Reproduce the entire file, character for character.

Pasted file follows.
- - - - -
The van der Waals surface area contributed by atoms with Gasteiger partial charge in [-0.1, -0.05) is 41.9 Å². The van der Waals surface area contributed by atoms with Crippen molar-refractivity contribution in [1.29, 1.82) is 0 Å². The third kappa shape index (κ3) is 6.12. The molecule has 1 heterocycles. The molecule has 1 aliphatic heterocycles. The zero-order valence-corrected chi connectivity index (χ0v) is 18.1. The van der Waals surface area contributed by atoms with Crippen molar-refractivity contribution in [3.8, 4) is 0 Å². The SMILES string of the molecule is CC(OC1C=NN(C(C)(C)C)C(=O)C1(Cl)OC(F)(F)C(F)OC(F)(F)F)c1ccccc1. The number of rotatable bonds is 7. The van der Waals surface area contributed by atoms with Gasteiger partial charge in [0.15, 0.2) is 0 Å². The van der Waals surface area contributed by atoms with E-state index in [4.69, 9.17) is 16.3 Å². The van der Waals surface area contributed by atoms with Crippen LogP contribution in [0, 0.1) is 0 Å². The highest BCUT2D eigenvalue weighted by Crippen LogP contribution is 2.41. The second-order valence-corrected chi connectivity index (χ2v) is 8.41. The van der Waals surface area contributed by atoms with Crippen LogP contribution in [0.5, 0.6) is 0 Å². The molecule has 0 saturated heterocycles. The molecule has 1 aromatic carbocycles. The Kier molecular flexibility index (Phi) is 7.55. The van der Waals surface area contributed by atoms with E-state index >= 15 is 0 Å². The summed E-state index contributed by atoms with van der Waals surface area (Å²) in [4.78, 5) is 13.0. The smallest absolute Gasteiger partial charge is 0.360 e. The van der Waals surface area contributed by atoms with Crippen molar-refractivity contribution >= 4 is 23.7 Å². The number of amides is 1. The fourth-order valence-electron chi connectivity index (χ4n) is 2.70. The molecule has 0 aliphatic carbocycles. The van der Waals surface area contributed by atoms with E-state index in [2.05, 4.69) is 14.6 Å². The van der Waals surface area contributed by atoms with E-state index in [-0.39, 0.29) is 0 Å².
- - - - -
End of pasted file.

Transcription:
The van der Waals surface area contributed by atoms with Gasteiger partial charge in [-0.1, -0.05) is 41.9 Å². The van der Waals surface area contributed by atoms with Crippen molar-refractivity contribution in [1.29, 1.82) is 0 Å². The third kappa shape index (κ3) is 6.12. The molecule has 1 heterocycles. The molecule has 1 aliphatic heterocycles. The zero-order valence-corrected chi connectivity index (χ0v) is 18.1. The van der Waals surface area contributed by atoms with Crippen molar-refractivity contribution in [3.8, 4) is 0 Å². The SMILES string of the molecule is CC(OC1C=NN(C(C)(C)C)C(=O)C1(Cl)OC(F)(F)C(F)OC(F)(F)F)c1ccccc1. The number of rotatable bonds is 7. The van der Waals surface area contributed by atoms with Gasteiger partial charge in [0.15, 0.2) is 0 Å². The van der Waals surface area contributed by atoms with E-state index in [4.69, 9.17) is 16.3 Å². The van der Waals surface area contributed by atoms with Crippen LogP contribution in [0, 0.1) is 0 Å². The highest BCUT2D eigenvalue weighted by Crippen LogP contribution is 2.41. The second-order valence-corrected chi connectivity index (χ2v) is 8.41. The van der Waals surface area contributed by atoms with Crippen LogP contribution in [0.5, 0.6) is 0 Å². The molecule has 0 saturated heterocycles. The molecule has 1 aromatic carbocycles. The Kier molecular flexibility index (Phi) is 7.55. The van der Waals surface area contributed by atoms with E-state index >= 15 is 0 Å². The summed E-state index contributed by atoms with van der Waals surface area (Å²) in [4.78, 5) is 13.0. The smallest absolute Gasteiger partial charge is 0.360 e. The van der Waals surface area contributed by atoms with Crippen molar-refractivity contribution >= 4 is 23.7 Å². The number of amides is 1. The fourth-order valence-electron chi connectivity index (χ4n) is 2.70. The molecule has 0 aliphatic carbocycles. The van der Waals surface area contributed by atoms with E-state index in [2.05, 4.69) is 14.6 Å². The van der Waals surface area contributed by atoms with E-state index in [-0.39, 0.29) is 0 Å².